Fay Crocker

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Fay Crocker
Personal information
Born(1914-08-02)2 August 1914
Montevideo, Uruguay
Died16 September 1983(1983-09-16) (aged 69)
Montevideo, Uruguay
Nationality Uruguay
Career
Turned professional1954
Retired1961
Former tour(s)LPGA Tour
Professional wins12
Number of wins by tour
LPGA Tour11
Other1
Best results in LPGA major championships
(wins: 2)
Western OpenT2: 1955
Titleholders C'shipWon: 1960
Women's PGA C'ship2nd: 1958
U.S. Women's OpenWon: 1955
Achievements and awards
Golf Digest Most Improved
Female Professional Golfer
1955
Plaque honoring Crocker with the legend "The best female golfer of all time" at Club de Golf del Uruguay.

Fay Crocker (2 August 1914 – 16 September 1983) was a Uruguayan professional golfer who played on the LPGA Tour. In her career, she won 11 LPGA tournaments, including two major championships, the 1955 U.S. Women's Open and 1960 Titleholders Championship. Crocker was the oldest player to win her first LPGA event, the first U.S. Women's Open champion from outside the United States, and the oldest women's major champion.

Biography[edit]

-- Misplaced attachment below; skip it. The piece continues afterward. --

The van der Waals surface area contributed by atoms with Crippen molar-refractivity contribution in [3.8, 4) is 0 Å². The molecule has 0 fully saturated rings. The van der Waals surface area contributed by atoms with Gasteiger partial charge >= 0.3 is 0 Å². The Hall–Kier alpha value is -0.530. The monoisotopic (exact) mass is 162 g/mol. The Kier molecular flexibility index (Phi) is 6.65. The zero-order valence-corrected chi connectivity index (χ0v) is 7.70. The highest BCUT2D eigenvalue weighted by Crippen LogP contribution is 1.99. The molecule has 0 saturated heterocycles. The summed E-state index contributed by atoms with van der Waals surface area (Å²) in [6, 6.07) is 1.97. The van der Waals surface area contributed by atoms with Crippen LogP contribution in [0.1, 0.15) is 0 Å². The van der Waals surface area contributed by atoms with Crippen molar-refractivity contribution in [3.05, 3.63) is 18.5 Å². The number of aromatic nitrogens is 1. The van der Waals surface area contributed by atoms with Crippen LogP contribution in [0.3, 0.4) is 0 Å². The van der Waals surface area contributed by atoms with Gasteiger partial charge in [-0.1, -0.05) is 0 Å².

Crocker was born in Montevideo, Uruguay, on 2 August 1914.[1] Her father Frederick was a rancher. Also a golfer, he was a 27-time national champion in Uruguay. Crocker's mother, Helen,[2] was a national champion in multiple sports, playing tennis and golf.[3] She was a 6-time Uruguayan golf champion.[2] Fay Crocker began playing golf at the age of six and became an accomplished player in South America, claiming her home country's national title on 20 occasions and Argentina's championship another 14.[3] Crocker traveled to the United States to compete in the U.S. Women's Amateur as early as 1939. After bowing out of the match-play event in the third round, she did not play in the tournament again for 11 years.[4] For a time, Crocker worked in Buenos Aires, Argentina, as a U.S. Embassy clerk.[1] In 1950, she returned to the U.S. Women's Amateur and advanced to the fourth round before losing to Mae Murray in 27 holes, nine more than the regulation 18. At the time, it was the longest playoff in a women's match-play event organized by the United States Golf Association.[4] Crocker became a professional golfer when she was 39 years old, in 1954.[3] Her professional debut came at the Sea Island Open, where she shot a course-record 69 in the final round and posted a seventh-place result.[1]